“Because of RFRA, we were able to find a way to continue to honor the military mission without forcing Sikh-Americans to violate their faith,” said Mr. Blomberg.


4. Cardinal Meisner, one of the ‘dubia’ cardinals, dies at 83.

By Crux, July 5, 2017

Cardinal Joachim Meisner, the former Archbishop of Cologne and president of the German bishops’ conference, has died at the age of 83.

Meisner, considered a leader of the conservative wing of the German episcopate, was one of the four cardinals who presented the “dubia” to Pope Francis, seeking clarifications on the document Amoris Laetitia.

The Cologne archdiocese said Meisner died Wednesday while on holiday in Bad Fuessing, near the Austrian border, where he had been living since his retirement.


5. Lofty rhetoric aside, why the U.S. bishops’ ‘Convocation’ mattered.

By John L. Allen Jr., Crux, July 5, 2017

… [T]here are at least three immediate take-aways that suggest the event [the Convocation of Catholic Leaderswas significant, whether or not, over time, it lives up to the elevated billing.

First, I was struck by how basically apolitical the summit was.

Second, as Cardinal Joseph Tobin of Newark, New Jersey, told Crux in a July 4 interview, this was really the first time the bishops of the United States have brought people together to reflect explicitly on Pope Francis and his vision for the Church.

Third, while it’s impossible to say what else may result from this meeting, most people with whom I spoke in Orlando seemed to have a blast, and also seemed to feel energized simply by hanging out for four days with other Catholics from all over the country who are as committed as they are.

Bottom line: Whatever else may result from the “Convocation of Catholic Leaders,” it lifted up a less politically charged image of what Catholicism is about, ratified Evangelii Gaudium as the blueprint for the Catholic future, and left almost 3,500 people with a positive and energizing experience of the Church.


6. The Case Against Cardinal Pell.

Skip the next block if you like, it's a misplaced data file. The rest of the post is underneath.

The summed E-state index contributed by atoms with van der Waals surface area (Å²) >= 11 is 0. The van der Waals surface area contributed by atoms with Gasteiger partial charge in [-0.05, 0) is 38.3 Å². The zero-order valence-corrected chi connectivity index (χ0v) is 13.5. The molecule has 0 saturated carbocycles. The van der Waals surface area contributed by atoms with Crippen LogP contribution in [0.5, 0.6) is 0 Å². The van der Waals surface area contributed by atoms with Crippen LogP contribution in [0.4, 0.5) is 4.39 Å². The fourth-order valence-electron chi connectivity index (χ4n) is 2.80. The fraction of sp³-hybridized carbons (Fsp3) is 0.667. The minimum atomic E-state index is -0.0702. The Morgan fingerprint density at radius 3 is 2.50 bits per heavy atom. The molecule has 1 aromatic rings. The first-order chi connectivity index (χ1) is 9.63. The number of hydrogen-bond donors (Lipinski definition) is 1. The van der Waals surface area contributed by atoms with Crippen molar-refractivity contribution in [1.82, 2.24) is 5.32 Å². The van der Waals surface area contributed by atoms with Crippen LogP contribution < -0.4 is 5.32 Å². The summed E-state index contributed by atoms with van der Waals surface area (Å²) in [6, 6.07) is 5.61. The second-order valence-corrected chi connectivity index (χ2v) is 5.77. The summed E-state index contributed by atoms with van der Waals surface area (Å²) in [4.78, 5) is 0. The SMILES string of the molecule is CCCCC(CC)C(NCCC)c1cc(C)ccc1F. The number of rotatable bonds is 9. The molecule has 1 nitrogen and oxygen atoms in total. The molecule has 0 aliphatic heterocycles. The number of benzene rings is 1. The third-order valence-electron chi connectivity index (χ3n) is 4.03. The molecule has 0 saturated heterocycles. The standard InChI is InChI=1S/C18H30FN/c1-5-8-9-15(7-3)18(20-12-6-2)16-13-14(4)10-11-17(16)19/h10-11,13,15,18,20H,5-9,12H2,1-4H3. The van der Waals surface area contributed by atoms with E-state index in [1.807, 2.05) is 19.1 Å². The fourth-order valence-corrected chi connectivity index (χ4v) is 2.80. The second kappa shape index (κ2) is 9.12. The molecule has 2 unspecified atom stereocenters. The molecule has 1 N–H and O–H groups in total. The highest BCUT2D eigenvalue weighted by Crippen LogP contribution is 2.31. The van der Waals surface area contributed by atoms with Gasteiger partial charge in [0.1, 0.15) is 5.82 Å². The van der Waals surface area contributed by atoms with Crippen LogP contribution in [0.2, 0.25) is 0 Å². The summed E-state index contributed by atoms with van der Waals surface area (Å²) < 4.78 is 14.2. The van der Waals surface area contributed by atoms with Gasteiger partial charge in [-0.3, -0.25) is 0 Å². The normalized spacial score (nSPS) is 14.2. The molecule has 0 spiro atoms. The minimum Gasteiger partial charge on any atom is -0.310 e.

By Julia Yost, First Things, July 3, 2017

George Cardinal Pell was charged last week with multiple counts of sexual abuse of children. He currently resides in Rome, tasked with cleaning up the Vatican finances. In the coming weeks he will fly to his native Australia, where he vows to fight all charges. His successor in the see of Sydney, Archbishop Anthony Fisher, advises letting the justice system take its course.

Australian civil authorities have yet to announce the number and nature of the offenses with which Pell is charged. But allegations against Pell have been accumulating for years. He stands publicly accused of complicity in a sex abuse coverup in the diocese of Ballarat in the 1970s and early 1980s; complicity in a sex abuse coverup in the archdiocese of Melbourne in the late 1980s and 1990s; and various counts of child molestation, assault, and indecent exposure, from 1961 through 1997.

In recent decades, child sex abuse cases have notably arisen from, and elicited, public hysteria. They have created poor conditions for the operation of the justice system. Ludicrous prosecutions and unjust convictions have resulted, far too numerous to count as the cost of doing business. In Australia, public hysteria concerning Pell is already extreme. Here is Louise Milligan’s florid book, written “from the complainants’ point of view.” Its publication was advanced from July to May, presumably to influence the deliberations of the civil authorities. Once Pell had been charged, its publisher removed it from local bookshops to avoid influencing the deliberations of jury members. But its claims have already been broadcast throughout the Australian media. Archbishop Fisher’s repose in the justice system may prove mistaken.

I’ll let you decide why Milligan wrote this book: because she hates pedophiles—or because she hates the Church.